By default, check-soa uses EDNS. This can create problems with some very old name servers:

% check-soa ERROR: FORMERR
	2a01:111:2005::1:1: ERROR: FORMERR
	2a01:111:2020::1:1: ERROR: FORMERR
	2a01:111:200f:1::1:1: ERROR: FORMERR

All of Microsoft's name servers reply "FORmat ERRor". The -r option will force back old DNS:

% check-soa -r OK: 2012122401
	2a01:111:2005::1:1: OK: 2012122401
	2a01:111:2006:6::1:1: OK: 2012122401 OK: 2012122401 OK: 2012122401
	2a01:111:2020::1:1: OK: 2012122401
	2404:f800:2003::1:1: OK: 2012122401 OK: 2012122401 OK: 2012122401
	2a01:111:200f:1::1:1: OK: 2012122401

One of the points where my check-soa is an improvment over the original is that it issues DNS requests in parallel. So, the waiting time will depend only on the slowest server, not on the sum of all servers. Let's try it on Sri Lanka TLD:

% time check-soa -i lk OK: 2012122601 (268 ms)
	2405:5400:3:1:203:143:29:3: OK: 2012122601 (274 ms) OK: 2012122601 (133 ms) OK: 2012122601 (189 ms) OK: 2012122601 (290 ms) OK: 2012122601 (179 ms)
	2401:dd00:1::162: OK: 2012122601 (300 ms) OK: 2012122601 (4 ms)
	2001:500:14:6027:ad::1: OK: 2012122601 (5 ms) OK: 2012122601 (142 ms)
	2001:67c:e0::88: OK: 2012122601 (16 ms) OK: 2012122601 (17 ms) OK: 2012122601 (622 ms)
check-soa -i lk  0.02s user 0.00s system 3% cpu 0.637 total

The elapsed time was only 637 ms (a bit more than the slowest server, which was at 622), not the sum of all the delays. Parallelism is specially important when some servers timeout. By default, check-soa tries three times, with a waiting time of 1.5 second (other programs have a default of 5 seconds, which is extremely long: a DNS reply never comes back after 5 seconds!). So:

% time check-soa -i ml ERROR: Timeout OK: 2012122100 (115 ms) OK: 2012122100 (109 ms) ERROR: REFUSED (13 ms)
	2001:67c:e0::95: ERROR: REFUSED (14 ms)
	2001:4f8:0:2::13: OK: 2012122100 (173 ms) OK: 2012122100 (183 ms) OK: 2012122100 (124 ms)
check-soa -i ml  0.01s user 0.00s system 0% cpu 4.518 total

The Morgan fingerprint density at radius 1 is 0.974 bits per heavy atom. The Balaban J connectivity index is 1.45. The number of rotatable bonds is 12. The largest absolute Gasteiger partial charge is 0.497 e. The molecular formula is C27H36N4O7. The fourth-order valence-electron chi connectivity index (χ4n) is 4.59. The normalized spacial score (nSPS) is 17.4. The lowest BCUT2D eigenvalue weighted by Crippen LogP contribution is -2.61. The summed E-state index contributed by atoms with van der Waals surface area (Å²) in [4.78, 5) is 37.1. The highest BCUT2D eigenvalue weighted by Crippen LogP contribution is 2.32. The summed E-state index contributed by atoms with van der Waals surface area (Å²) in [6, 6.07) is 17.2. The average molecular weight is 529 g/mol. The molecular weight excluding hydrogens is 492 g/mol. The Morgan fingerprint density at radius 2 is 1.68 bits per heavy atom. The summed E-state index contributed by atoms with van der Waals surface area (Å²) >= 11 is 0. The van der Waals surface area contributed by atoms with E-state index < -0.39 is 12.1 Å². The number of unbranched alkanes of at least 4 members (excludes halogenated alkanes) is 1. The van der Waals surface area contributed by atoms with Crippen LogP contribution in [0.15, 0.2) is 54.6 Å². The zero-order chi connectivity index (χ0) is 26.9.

The elapsed time, 4.518 seconds, is mostly because of the timeout (and retries) on

By default, check-soa retrieves the list of name servers to query from the local resolver. If the domain is so broken that it cannot even handle these requests, or simply if you want to test with different name servers (for instance because the zone is not yet delegated), you can use the -ns option to indicate explicitely the name servers:

% check-soa -ns "" com
	2001:503:a83e::2:30: OK: 1416671393 OK: 1416671393
	2001:503:231d::2:30: OK: 1416671393 OK: 1416671393

Are you convinced? Do you want to install it? Then, get the source code and follow the instructions in the file Do note that my check-soa is written in Go so you'll need a Go compiler. Also, it depends on the excellent godns library so you need to install it first.

If you read the source code, there is nothing extraordinary: parallelism is very simple in Go, thanks to the goroutines so there is little extra effort to make a parallel program (one of the great strengths of Go).

I also wrote a Nagios plugin in Go to perform more or less the same tests. But the Nagios plugin does not use parallelism: since it is not an interactive program, it is less important if the elapsed time is longer.

Other versions of check-soa (or check_soa):

A recent alternative to check-soa is the option nssearch of dig:

% dig +nodnssec +nssearch
SOA 2012122602 7200 3600 604800 3600 from server in 1 ms.
SOA 2012122602 7200 3600 604800 3600 from server 2001:67c:2219:3::1:4 in 1 ms.
SOA 2012122602 7200 3600 604800 3600 from server in 2 ms.

It has several limitations: each server is tested only once, even if it has multiple IP addresses (which can belong to different physical machines), if stops immediately for some errors (such as a name server which has no entry in the DNS), it does not react properly to non-EDNS name servers like mentioned above, etc.

Thanks to Miek Gieben for godns and for his debugging of my code.